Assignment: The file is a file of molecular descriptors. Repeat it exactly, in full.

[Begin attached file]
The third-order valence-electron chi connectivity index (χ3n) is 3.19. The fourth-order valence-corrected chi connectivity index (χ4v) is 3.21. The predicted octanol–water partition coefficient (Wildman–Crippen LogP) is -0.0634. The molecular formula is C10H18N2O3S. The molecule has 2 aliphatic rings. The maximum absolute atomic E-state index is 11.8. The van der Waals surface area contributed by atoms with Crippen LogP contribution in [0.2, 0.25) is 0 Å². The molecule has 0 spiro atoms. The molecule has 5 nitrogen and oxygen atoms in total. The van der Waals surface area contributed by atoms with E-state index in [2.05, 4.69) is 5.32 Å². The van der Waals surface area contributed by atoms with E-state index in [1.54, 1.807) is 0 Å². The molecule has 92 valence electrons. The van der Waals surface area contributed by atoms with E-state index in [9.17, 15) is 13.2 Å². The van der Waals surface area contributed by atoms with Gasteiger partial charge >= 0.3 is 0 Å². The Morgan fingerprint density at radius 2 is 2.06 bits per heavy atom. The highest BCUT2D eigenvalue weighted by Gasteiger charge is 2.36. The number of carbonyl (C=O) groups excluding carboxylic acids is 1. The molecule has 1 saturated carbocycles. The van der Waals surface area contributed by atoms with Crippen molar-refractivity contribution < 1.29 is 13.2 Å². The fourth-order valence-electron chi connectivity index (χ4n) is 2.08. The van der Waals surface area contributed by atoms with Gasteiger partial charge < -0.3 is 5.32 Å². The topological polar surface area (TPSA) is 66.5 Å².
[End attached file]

The third-order valence-electron chi connectivity index (χ3n) is 3.19. The fourth-order valence-corrected chi connectivity index (χ4v) is 3.21. The predicted octanol–water partition coefficient (Wildman–Crippen LogP) is -0.0634. The molecular formula is C10H18N2O3S. The molecule has 2 aliphatic rings. The maximum absolute atomic E-state index is 11.8. The van der Waals surface area contributed by atoms with Crippen LogP contribution in [0.2, 0.25) is 0 Å². The molecule has 0 spiro atoms. The molecule has 5 nitrogen and oxygen atoms in total. The van der Waals surface area contributed by atoms with E-state index in [2.05, 4.69) is 5.32 Å². The van der Waals surface area contributed by atoms with E-state index in [1.54, 1.807) is 0 Å². The molecule has 92 valence electrons. The van der Waals surface area contributed by atoms with E-state index in [9.17, 15) is 13.2 Å². The van der Waals surface area contributed by atoms with Gasteiger partial charge >= 0.3 is 0 Å². The Morgan fingerprint density at radius 2 is 2.06 bits per heavy atom. The highest BCUT2D eigenvalue weighted by Gasteiger charge is 2.36. The number of carbonyl (C=O) groups excluding carboxylic acids is 1. The molecule has 1 saturated carbocycles. The van der Waals surface area contributed by atoms with Crippen molar-refractivity contribution < 1.29 is 13.2 Å². The fourth-order valence-electron chi connectivity index (χ4n) is 2.08. The van der Waals surface area contributed by atoms with Gasteiger partial charge < -0.3 is 5.32 Å². The topological polar surface area (TPSA) is 66.5 Å².